While Southeast Asia remains to be a lucrative place to mount and scale one’s startup dreams, several challenges are still faced by startup founders who are currently in their growth stages. The region, which enjoys being one of the best places to build a startup right now — boasting 26,000 startups, 3,000 investors, 13,000 events, and 8,000 jobs in 2018 alone as listed in e27’s media platform — isn’t exactly immune from these challenges.
Three overarching problems being dealt with by young startups in the region, particularly in the process of fundraising, are in the areas of access, credibility, and efficiency.
Most founders lack access to active and relevant investors outside their small, personal network. As a consequence, founders are forced to deal with limited funding opportunities from a very limited pool of possible funders, ultimately crippling them from the ability to truly scale.
Startups in the region also find it difficult to establish credibility when seeking fundraising outlets because, for many new founders, there isn’t much track record to back up one’s promising startup vision. In effect, the lack of credibility with those possible investors prolongs the entire fundraising process, from outreach to courtship to due diligence being established from both ends.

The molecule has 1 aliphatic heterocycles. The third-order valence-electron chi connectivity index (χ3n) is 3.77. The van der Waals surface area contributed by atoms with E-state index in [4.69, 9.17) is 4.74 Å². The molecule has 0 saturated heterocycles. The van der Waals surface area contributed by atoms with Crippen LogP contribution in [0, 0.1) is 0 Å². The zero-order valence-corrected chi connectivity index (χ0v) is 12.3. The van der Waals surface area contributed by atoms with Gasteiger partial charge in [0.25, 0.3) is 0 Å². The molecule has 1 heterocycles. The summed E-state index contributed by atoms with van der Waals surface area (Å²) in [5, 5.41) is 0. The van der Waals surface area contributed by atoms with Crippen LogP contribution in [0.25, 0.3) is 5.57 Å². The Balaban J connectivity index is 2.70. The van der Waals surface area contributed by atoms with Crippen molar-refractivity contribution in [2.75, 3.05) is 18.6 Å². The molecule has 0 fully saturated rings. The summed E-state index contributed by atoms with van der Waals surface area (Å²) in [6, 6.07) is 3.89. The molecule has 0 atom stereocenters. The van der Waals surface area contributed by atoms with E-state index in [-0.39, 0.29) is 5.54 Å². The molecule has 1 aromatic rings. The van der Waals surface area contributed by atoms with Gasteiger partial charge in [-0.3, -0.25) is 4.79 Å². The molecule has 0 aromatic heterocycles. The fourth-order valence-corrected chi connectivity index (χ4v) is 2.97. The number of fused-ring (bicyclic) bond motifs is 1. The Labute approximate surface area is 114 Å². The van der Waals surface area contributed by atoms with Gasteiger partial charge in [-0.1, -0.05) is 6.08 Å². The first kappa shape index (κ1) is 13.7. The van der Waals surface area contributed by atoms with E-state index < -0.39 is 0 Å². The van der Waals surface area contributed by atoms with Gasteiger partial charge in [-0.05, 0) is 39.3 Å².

Lastly, these founders deal with efficiency problems as a result of using multiple service providers across fragmented processes, with each one trying to get a share of the fees. The lack of visibility and analytics over investor activity and the entire fundraising process also poses problems that render any active attempt towards startup growth completely inefficient.
How three startups are dealing with these challenges
Global Fintech Co., Ltd is a fintech startup whose main focus is on providing a digital lending platform, bill processing, and payment gateway services. Their main product, WALOAN, is a digital lending platform where users can apply for loans using a mobile app directly linking them to financial institutions. Afterward, the financial institution will carry out the whole loan process paperless. Their reliable and secure platform service is the first of its kind in Myanmar.
Their other products, Bill Processing and Payment Gateway Service, offer a billing processing engine used in municipal government organizations. Conversely, the Payment Gateway Service bridges the collection of bills, loan repayments and banks, and its digital wallets.